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Are There Still MPNs That Are Unclassified?

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Published on February 18, 2020

Key Takeaways

  • There’s a JAK2 mutation in part of a gene that can’t turn itself off called V617F mutation. It’s in 97% of people with PV, 30% of people with ET, 50% of people with MF.
  • The CALR mutation is found in 20% of people with ET and in 30% of people with MF.
  • Up to 20% of patients are triple-negative, meaning they don’t have any of those mutations. Then, doctors must look at their clonal driver.

Myeloproliferative neoplasm expert Dr. Catriona Jamieson, from the UC San Diego Moores Cancer Center, answers a patient question on whether there are still MPNs that are unclassified.

Watch as Dr. Jamieson explains the known genetic mutations in MPN patients, how researchers are uncovering mutational patterns that were previously unreported—and what it indicates for disease progression and treatment.

This is an MPN Research Foundation program produced by Patient Power. We thank Celgene for their financial support through grants to the MPN Research Foundation. These organizations have no editorial control, and the program is produced solely by Patient Power.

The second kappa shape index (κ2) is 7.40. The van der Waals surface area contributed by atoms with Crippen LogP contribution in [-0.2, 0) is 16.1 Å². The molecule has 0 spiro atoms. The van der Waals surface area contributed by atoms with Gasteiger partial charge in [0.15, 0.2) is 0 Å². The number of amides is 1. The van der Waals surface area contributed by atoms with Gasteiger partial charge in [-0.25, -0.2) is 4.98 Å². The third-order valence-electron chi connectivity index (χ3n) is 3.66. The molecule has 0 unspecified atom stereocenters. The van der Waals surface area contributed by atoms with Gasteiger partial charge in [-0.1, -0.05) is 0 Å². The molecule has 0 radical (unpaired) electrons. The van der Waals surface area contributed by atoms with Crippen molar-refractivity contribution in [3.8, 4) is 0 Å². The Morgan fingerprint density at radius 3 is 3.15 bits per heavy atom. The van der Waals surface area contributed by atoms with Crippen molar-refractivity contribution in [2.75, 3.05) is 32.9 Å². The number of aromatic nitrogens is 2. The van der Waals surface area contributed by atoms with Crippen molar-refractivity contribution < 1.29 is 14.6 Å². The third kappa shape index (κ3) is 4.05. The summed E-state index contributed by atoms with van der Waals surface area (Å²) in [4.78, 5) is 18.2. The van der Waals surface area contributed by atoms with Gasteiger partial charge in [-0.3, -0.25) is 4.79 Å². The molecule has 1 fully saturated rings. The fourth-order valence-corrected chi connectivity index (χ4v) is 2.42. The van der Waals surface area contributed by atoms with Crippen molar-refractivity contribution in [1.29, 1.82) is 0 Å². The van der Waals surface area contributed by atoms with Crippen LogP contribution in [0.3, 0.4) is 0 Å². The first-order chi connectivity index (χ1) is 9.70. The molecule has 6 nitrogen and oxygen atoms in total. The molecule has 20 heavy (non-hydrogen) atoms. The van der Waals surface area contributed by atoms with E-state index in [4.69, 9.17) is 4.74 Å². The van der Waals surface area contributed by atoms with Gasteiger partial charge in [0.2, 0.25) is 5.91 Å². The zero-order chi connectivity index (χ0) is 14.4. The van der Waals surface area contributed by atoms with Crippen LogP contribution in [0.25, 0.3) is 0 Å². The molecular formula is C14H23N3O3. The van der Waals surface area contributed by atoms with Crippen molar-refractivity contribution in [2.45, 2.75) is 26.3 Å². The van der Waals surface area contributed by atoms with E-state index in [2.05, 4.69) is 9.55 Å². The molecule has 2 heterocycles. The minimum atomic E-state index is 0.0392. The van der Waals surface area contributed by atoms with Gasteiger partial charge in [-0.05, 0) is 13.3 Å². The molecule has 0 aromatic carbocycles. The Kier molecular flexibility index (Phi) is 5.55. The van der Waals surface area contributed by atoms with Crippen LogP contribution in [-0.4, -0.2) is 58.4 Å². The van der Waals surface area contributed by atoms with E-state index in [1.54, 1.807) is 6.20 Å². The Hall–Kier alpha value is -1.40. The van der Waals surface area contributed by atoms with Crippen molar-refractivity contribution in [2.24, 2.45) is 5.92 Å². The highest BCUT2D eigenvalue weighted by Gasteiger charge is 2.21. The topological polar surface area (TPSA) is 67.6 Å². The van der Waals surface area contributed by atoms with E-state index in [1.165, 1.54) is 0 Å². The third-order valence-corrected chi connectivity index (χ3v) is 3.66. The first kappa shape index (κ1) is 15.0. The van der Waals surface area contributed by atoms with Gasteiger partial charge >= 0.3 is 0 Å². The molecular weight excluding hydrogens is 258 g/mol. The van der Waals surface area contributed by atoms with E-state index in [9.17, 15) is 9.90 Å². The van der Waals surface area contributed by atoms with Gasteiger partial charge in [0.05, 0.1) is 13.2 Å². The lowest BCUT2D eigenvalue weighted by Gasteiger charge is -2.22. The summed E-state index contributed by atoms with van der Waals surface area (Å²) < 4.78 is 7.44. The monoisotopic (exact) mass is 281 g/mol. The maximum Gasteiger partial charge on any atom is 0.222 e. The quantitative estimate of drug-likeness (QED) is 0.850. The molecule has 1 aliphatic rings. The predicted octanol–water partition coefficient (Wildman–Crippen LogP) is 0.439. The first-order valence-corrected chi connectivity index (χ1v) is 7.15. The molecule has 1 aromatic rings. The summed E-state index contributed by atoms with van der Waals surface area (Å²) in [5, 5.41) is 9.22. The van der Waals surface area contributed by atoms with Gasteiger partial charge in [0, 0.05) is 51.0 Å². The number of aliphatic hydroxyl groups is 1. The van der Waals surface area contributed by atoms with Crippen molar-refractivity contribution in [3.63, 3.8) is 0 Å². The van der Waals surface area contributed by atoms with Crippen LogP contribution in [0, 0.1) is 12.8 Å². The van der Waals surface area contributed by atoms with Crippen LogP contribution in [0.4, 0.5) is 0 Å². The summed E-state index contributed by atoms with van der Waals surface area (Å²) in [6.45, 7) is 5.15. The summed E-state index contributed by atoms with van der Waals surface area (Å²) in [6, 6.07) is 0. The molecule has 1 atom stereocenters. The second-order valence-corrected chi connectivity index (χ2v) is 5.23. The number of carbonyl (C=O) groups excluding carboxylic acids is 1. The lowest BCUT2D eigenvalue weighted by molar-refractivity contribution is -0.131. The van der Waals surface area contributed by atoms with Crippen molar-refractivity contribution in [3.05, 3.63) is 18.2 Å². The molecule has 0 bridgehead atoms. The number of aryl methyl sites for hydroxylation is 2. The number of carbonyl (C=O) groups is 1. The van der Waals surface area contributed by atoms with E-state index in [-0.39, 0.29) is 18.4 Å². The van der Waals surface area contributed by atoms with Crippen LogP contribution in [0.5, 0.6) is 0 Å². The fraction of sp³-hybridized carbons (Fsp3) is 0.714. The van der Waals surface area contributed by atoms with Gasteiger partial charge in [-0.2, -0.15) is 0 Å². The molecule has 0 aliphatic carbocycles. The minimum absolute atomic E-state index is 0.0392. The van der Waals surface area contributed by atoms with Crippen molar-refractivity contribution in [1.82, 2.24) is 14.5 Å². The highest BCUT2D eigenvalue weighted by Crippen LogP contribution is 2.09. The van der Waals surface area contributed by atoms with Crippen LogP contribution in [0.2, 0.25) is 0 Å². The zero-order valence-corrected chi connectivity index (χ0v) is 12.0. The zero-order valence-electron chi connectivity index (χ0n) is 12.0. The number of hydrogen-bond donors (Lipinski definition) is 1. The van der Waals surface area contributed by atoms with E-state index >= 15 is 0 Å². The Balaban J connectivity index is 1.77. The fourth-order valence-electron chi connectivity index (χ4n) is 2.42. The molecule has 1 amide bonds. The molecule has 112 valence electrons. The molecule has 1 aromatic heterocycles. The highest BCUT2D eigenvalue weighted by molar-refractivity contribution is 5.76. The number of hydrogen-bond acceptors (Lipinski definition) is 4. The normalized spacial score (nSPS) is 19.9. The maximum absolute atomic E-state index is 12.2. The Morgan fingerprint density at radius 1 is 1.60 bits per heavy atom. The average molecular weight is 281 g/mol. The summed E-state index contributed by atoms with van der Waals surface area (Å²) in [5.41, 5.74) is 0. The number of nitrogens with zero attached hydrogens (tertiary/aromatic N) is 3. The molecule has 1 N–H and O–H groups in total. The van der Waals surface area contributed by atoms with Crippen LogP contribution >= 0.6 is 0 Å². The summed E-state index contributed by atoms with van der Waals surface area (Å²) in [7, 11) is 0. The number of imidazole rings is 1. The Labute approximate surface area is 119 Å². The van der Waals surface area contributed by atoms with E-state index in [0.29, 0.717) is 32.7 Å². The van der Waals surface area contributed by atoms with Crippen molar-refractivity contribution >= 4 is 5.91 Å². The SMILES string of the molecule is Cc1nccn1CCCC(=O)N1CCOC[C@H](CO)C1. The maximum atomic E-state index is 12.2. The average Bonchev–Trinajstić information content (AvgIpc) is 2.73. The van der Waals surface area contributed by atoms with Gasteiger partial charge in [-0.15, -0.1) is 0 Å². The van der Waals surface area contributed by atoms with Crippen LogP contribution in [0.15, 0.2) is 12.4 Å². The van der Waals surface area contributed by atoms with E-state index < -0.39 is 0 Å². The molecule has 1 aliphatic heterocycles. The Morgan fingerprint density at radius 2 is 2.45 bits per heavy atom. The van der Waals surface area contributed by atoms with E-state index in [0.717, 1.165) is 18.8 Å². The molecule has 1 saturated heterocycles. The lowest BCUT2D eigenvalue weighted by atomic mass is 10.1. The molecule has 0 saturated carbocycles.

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Transcript | Are There Still MPNs That Are Unclassified?

Please remember the opinions expressed on Patient Power are not necessarily the views of our sponsors, contributors, partners or Patient Power. Our discussions are not a substitute for seeking medical advice or care from your own doctor. That’s how you’ll get care that’s most appropriate for you.

Andrew Schorr:

Greetings, I'm Andrew Schorr. We're in Orlando, Florida and this is our live MPN Ask the Expert program. And I've been living with an MPN about eight years now, so I am vitally interested. now let's take your questions as well. So, joining us is my doctor, Dr. Catriona Jamieson. Thank you so much for being with us.

Dr. Jamieson:              

Oh, it's really my pleasure, Andrew.                       

Andrew Schorr:

I think Brenda asked this question, "Are there still MPNs that are unclassified?" So, we have ET, PV, MPN. She says, "Is there something that's not wild type," And you can tell us what that is, as you have with next-generation sequencing?" Is there something we've never given a name to?

Dr. Jamieson:              

Absolutely. So, myelo—it's hard to even say the word. "Myelo" means bone marrow. "Proliferative" means you have cells in the bone marrow that are making more of themselves. Neoplasm suggests it is a cancer, because it can progress to acute myeloid leukemia, AML for short. That was something that we didn't even have a mutation for until 2005 when four groups said there's a JAK2 mutation in part of the gene where it can't turn itself off. And that's a V617F mutation.